Alicia Morgans, MD, MPH Associate Professor of Medicine in the Division of Hematology/Oncology at the Northwestern University Feinberg School of Medicine in Chicago, Illinois.

Read the Full Video Transcript

Alicia Morgans:  Hi. My name is Alicia Morgans and I'm a GU medical oncologist and associate professor of medicine at Northwestern University in Chicago, Illinois in the United States. I'm so excited to have here with me today, a friend and colleague, Dr. Kala Sridhar, who is an associate professor of medicine at the University of Toronto and who is at the Princess Margaret Cancer Center. Thank you so much for being here with me today, Dr. Sridhar.

Srikala Sridhar:  Thanks for having me, Alicia.

Alicia Morgans:  Wonderful. So I'd like to talk with you about a really interesting study that you and the Canadian Cancer Trials Group performed that was recently published in JAMA Oncology. First, congratulations for such a wonderful publication. And second, can you tell us a little bit about this trial, which looked at nab-paclitaxel versus paclitaxel in patients with metastatic urothelial cancer?

Srikala Sridhar:  Yeah, absolutely. Thanks for having me and talking about this paper that was recently published on this study. So basically, this was an investigator-initiated, Canadian Clinical Trials Group, as you mentioned, that led the study with collaboration from ANZUP. So that's the Australia and New Zealand group. And this was a randomized phase two study comparing paclitaxel against nab-paclitaxel in platinum-refractory metastatic urothelial carcinoma. And this was really based on a prior single-arm study that showed encouraging activity of the drug nab-paclitaxel. And nab-paclitaxel is a drug that has been used previously in breast cancer, and it was felt that the formulation, being albumin encapsulated nanoparticle, maybe not only better tolerated, but potentially more effective. So based on the single-arm study where we did show encouraging activity, we embarked on this randomized trial.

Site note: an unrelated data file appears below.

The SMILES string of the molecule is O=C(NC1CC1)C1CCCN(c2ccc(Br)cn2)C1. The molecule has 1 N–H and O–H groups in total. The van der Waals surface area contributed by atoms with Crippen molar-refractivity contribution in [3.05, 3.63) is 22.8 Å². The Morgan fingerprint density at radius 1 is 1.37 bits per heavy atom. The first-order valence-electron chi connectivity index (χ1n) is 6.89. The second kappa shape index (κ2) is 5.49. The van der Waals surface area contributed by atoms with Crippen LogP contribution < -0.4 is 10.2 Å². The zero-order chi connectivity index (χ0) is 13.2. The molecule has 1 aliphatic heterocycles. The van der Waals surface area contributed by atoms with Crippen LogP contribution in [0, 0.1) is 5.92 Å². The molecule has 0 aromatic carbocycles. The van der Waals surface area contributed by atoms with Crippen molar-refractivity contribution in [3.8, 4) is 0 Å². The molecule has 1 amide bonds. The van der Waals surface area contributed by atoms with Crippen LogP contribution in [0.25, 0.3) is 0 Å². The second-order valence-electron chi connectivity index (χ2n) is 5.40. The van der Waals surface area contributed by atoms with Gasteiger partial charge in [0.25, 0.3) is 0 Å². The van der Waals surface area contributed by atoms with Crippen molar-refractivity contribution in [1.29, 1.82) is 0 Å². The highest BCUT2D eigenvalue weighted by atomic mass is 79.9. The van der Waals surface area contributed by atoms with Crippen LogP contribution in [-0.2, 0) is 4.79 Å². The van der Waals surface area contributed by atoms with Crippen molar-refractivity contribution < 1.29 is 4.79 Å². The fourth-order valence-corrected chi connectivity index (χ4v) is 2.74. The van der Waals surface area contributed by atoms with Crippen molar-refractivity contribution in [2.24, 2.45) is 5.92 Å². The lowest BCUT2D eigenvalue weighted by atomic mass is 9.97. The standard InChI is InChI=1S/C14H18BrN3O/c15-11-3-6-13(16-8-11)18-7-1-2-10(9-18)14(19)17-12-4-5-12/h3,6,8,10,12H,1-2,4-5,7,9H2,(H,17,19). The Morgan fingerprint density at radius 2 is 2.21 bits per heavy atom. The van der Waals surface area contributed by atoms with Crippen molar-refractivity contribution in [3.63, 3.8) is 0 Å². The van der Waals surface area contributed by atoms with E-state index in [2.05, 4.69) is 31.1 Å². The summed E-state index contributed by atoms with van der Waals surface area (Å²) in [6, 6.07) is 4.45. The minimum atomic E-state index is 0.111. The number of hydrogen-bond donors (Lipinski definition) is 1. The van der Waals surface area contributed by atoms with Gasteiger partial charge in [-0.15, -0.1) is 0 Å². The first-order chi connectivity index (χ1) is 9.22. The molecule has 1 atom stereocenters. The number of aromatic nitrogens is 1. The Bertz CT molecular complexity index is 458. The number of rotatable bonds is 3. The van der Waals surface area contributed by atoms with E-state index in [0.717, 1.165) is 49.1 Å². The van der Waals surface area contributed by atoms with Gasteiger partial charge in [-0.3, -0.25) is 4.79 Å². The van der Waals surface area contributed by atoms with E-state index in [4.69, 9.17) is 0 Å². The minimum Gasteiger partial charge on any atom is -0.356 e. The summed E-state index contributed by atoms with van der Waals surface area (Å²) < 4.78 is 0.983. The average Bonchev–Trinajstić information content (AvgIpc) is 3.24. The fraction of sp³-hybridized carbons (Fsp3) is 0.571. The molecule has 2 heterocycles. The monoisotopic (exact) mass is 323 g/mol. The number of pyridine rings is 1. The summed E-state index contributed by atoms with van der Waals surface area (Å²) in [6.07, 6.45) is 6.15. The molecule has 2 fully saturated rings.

Alicia Morgans:  Well, great. Well, what did you ultimately find when you compared these two forms of paclitaxel, paclitaxel, and nab-paclitaxel?

Srikala Sridhar:  Sure. So this study was open from January 2014 to 2017, which is important to remember because it predates where we are today with the immunotherapy targeted therapy and antibody-drug conjugates. So in total, we accrued 199 patients, about 30% had liver metastasis. And at around 16.4 months of follow-up, we found that, in terms of the progression-free survival, which was a primary endpoint, that there was really no significant difference. So 3.4 months versus three months. So that's an important point to keep in mind, that nab-paclitaxel was not superior to paclitaxel, in terms of PFS, which as I mentioned is a primary endpoint. And then in terms of median overall survival, 7.5 versus 8.8 months. So again, really close. But I think what was really interesting to me was when we look at the objective response rates; it was 22% for nab-paclitaxel, but it was actually 25% for paclitaxel. And this is higher than was ever shown before for the taxane.  And if you remember, starting to get close to the numbers we're seeing for some of the immunotherapies in the platinum-refractory setting, which are all in that same ballpark.

Alicia Morgans:  Yeah. So I agree. And I think that was really such an interesting point to make, that this seems to have a better response rate, a better effect, than we may think about paclitaxel from those previous studies. And I wonder if you think that this is actually generalizable to other practices, maybe practices that are not participating in a clinical trial. Do you think that this was unique to certain centers in Canada and in Australia and New Zealand or do you think, because there were so many centers involved, that this may actually reflect our better supportive processes maybe or just adherence to continuing to try the treatment and not giving up too soon?

Srikala Sridhar: Yeah, I think I would sort of say maybe all of the above, in particular, the latter. So I think with sort of 199 patients on the study, and if we look at them together, both arms were showing upwards of 20% response, 22 and 25%. So I believe that it is truly at that level. I think we have made significant advances with our supportive care treatments. And that's what I tell patients sometimes, that even if we haven't made major advances, we're starting to. Of course, in this disease, the biggest advance as we've seen is really in the supportive care therapy. So, I think that has potentially helped us to achieve better response rates with these drugs.